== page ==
Wednesday, April 10, 2013

“The Devils Ride”–as real as professional wrestling


I find myself up late on Monday nights watching stupid stuff on TV. The Discovery Channel’s “The Devils Ride” is about the stupidest stuff out there.

I’ve watched several episodes of this show, which supposedly chronicles the to-ings and fro-ings of the Laffing (sic) Devils and the Sinister Mob Syndicate – two probably fictitious motorcycle clubs warring with each other in and around San Diego.

The casis belli is rather murky. As best as I can determine, a leader of the Laffing Devils (I can’t type that name without laffing), left or was expelled from the club and went off to form the oddly named Sinister Mob Syndicate, or Sin Mob for short. This was apparently an unpardonable affront to his former brothers and a reason for these guys who have more in common with each other than with anyone else in the world to hate each other.

Unlike “Sons of Anarchy,” TDR constantly hints at violence, but never delivers. The supposed blood feud never escalates beyond shoving matches between fat guys.

Monday night, we were expected to believe that some of the Sin Mob were using a mobile home somewhere out in the country to move big bundles of unspecified contraband which presumably generated lots of money for the club.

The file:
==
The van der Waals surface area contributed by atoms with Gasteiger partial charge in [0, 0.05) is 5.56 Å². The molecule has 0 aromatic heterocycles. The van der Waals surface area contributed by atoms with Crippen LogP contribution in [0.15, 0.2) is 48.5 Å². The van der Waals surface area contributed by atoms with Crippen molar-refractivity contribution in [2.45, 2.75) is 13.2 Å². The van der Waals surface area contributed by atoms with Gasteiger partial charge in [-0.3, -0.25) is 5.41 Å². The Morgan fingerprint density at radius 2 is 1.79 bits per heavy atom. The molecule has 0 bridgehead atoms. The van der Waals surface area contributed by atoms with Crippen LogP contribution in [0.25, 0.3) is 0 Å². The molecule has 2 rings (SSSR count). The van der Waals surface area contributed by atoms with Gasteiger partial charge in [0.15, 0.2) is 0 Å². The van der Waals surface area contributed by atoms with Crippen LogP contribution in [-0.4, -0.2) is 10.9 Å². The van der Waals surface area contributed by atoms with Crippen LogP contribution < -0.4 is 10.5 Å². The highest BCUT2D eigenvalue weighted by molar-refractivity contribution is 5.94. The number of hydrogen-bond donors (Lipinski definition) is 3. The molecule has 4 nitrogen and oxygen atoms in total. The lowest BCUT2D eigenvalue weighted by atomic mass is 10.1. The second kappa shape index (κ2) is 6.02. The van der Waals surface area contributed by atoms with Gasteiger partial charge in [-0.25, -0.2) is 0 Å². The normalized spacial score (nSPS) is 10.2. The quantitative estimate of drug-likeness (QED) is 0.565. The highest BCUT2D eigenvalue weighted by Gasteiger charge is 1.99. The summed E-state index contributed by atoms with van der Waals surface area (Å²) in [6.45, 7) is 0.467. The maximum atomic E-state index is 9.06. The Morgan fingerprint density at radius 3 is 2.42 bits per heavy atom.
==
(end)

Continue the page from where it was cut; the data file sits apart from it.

So when the Sin Mob “prez”  gave the Devils’ “prez” 24 hours for the Devils to surrender their “cuts” (leather vests with club insignia), a Devil who had joined the Sin Mob to spy on them, led the Devils to the mobile home which they torched, proclaiming they had put the Sin Mob out of business.

Huh? It’s never made clear how that is supposed to work, but then this show requires lots of suspension of disbelief.

Never mind that the camera crew has been following the spy back and forth for weeks, making it obvious to everyone (except the Sin Mob) what he was doing.

Considering that neither club seems able to field more than a dozen members at any one time, you would think there would be plenty of room in San Diego for them to coexist without ever running into each other.

And the insults, real and imagined, that fly back and forth call to mind a pack of bitchy seventh-grade girls.

For the life of me, I can’t figure out what there is about these clubs that makes these guys think they have something to fight over.

It’s as ludicrous as a rumble between chapters of the BMW Motorcycle Owners of America and the Gold Wing Road Riders Association.

Mortal combat among fat old men is more likely to result in strokes and heart attacks than heroic victory.

To anyone who rides a motorcycle, “The Laffing Devils” is unintentionally hysterically funny.

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